Objectives: To determine whether naltrexone is beneficial in the treatment of alcohol dependence in the absence of obligatory pyschosocial intervention.
Design: Multicentre, randomised, double-blind, placebo-controlled trial.
Setting: Hospital-based drug and alcohol clinics, 18 March 1998 – 22 October 1999.
Patients: 107 patients (mean age, 45 years) fulfilling Diagnostic and statistical manual of mental disorders (4th edition) criteria for alcohol dependence.
Interventions: Patients with alcohol dependence were randomly allocated to naltrexone (50 mg/day) or placebo for 12 weeks. They were medically assessed, reviewed and advised by one physician, and encouraged to strive for abstinence and attend counselling and/or Alcoholics Anonymous, but this was not obligatory.
Main outcome measures: Relapse rate; time to first relapse; side effects.
Results: On an intention-to-treat basis, the Kaplan–Meier survival curve showed a clear advantage in relapse rates for naltrexone over placebo (log-rank test, χ21 = 4.15; P = 0.042). This treatment effect was most marked in the first 6 weeks of the trial. The median time to relapse was 90 days for naltrexone, compared with 42 days for placebo. In absolute numbers, 19 of 56 patients (33.9%) taking naltrexone relapsed, compared with 27 of 51 patients (52.9%) taking placebo (P = 0.047). Naltrexone was well tolerated.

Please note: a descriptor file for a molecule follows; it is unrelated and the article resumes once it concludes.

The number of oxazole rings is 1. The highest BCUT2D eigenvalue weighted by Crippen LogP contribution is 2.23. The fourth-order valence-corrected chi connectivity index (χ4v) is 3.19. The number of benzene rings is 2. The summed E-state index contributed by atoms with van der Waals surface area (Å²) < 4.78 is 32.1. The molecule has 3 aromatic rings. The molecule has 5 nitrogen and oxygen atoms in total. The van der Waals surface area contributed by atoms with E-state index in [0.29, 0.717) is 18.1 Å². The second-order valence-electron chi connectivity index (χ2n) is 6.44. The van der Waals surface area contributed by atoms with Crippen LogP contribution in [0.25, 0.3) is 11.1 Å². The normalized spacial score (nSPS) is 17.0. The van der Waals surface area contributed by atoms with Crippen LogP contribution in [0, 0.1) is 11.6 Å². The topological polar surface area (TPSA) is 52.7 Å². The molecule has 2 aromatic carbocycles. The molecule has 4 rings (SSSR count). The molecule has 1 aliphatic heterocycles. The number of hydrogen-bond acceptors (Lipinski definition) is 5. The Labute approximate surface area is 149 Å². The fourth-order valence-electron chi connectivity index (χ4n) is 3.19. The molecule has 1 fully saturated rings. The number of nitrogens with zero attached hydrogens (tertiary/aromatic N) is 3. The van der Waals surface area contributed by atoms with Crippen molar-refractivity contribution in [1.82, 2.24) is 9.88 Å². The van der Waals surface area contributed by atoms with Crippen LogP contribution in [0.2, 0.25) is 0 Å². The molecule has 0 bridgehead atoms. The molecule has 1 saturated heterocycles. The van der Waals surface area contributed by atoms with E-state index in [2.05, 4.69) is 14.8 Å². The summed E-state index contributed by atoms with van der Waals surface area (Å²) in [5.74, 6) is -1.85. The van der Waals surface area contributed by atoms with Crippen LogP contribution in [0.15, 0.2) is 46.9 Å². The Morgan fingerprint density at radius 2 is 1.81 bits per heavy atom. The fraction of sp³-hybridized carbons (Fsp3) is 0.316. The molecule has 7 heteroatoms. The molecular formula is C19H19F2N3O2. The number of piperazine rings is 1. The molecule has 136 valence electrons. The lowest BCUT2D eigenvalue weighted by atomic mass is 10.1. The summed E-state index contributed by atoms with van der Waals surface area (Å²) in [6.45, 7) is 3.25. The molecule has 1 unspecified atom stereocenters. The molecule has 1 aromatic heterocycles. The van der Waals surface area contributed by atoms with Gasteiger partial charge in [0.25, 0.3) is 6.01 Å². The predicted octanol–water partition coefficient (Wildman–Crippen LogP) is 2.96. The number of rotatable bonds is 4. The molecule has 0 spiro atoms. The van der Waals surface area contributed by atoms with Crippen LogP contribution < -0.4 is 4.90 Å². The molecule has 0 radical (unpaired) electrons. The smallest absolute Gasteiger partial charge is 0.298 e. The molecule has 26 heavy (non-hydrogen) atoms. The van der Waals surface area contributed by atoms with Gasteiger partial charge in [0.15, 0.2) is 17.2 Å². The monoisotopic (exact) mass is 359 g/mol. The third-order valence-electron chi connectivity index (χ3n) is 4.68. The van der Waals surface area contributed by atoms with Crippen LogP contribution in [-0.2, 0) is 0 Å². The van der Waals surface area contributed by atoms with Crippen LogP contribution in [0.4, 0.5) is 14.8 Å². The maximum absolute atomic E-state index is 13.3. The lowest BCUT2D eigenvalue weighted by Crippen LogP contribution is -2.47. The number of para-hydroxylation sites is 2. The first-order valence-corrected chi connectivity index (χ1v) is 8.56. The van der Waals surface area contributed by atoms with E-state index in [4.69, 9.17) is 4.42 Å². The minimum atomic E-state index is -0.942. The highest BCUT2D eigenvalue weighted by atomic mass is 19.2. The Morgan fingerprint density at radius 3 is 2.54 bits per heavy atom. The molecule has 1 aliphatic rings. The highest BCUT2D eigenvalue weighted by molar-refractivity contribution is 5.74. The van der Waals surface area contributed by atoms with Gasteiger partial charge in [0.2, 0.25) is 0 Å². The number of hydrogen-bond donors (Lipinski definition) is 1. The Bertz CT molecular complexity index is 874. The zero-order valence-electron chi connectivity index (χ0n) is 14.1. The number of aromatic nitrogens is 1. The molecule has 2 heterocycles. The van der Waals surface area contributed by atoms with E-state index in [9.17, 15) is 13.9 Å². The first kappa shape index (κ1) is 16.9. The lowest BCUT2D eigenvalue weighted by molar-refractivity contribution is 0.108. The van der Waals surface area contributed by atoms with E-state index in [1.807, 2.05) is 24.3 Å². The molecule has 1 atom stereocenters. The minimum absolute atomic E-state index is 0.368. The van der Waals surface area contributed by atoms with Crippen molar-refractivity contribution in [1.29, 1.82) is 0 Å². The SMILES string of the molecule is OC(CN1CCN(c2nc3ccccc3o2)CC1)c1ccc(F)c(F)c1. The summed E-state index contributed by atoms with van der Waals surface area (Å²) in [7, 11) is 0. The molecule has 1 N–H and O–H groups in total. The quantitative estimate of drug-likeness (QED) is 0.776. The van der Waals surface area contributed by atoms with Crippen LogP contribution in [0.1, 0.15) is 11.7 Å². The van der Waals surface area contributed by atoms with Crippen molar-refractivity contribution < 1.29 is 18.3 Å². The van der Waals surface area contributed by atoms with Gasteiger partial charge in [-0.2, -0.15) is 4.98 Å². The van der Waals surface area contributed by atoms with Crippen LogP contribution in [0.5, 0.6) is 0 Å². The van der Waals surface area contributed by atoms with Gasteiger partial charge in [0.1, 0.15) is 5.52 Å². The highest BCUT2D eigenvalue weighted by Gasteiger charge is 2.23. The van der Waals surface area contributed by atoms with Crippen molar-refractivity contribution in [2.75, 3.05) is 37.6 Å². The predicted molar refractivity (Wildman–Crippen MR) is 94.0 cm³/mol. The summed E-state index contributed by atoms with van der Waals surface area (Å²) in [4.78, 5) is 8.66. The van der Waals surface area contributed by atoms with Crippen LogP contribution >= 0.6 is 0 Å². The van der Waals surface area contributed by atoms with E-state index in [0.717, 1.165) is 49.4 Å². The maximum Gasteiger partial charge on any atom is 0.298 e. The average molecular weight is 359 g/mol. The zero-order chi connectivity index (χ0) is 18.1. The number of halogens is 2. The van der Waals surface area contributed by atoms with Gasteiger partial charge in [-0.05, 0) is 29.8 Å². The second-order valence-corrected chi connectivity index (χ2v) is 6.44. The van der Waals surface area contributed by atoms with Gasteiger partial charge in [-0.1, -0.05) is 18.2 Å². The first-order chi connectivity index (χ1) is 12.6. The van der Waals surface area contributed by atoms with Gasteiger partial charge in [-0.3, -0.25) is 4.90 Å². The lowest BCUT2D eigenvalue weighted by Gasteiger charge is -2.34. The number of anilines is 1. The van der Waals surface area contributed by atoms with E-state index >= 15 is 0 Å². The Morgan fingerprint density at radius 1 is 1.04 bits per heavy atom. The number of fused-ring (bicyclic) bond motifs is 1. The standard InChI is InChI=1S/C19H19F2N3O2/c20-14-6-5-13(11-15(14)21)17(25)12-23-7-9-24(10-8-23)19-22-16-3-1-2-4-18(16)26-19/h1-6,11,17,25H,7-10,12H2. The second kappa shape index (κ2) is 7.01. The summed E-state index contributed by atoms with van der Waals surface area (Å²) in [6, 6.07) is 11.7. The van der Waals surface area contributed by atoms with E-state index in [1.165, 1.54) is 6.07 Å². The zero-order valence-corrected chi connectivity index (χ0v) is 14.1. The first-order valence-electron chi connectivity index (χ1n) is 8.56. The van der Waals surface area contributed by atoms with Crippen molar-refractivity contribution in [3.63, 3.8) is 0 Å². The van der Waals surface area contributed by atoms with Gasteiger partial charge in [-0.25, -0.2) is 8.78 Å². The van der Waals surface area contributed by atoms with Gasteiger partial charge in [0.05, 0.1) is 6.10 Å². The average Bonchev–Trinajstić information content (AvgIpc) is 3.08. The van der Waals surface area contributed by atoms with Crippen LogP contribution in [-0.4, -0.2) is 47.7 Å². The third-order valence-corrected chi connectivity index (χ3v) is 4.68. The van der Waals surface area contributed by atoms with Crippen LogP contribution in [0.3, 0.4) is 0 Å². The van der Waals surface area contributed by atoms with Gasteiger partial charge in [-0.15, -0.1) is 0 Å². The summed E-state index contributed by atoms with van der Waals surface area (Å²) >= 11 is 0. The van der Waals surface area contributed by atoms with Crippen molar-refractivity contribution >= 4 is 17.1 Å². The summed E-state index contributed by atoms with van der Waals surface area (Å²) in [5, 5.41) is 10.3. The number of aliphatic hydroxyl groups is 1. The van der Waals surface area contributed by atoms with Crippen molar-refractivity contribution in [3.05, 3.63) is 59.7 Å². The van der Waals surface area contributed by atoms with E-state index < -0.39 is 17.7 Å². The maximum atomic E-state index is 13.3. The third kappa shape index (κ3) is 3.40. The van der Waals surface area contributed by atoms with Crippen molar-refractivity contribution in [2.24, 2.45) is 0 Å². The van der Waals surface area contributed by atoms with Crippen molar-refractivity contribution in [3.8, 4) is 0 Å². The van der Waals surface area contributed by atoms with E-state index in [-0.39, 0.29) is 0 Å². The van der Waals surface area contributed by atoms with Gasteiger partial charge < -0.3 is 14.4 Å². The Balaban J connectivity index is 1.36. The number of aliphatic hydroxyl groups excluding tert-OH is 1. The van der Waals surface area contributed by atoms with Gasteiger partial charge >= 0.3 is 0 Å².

Conclusions: Unlike previous studies, we have shown that naltrexone with adjunctive medical advice is effective in the treatment of alcohol dependence irrespective of whether it is accompanied by psychosocial interventions.
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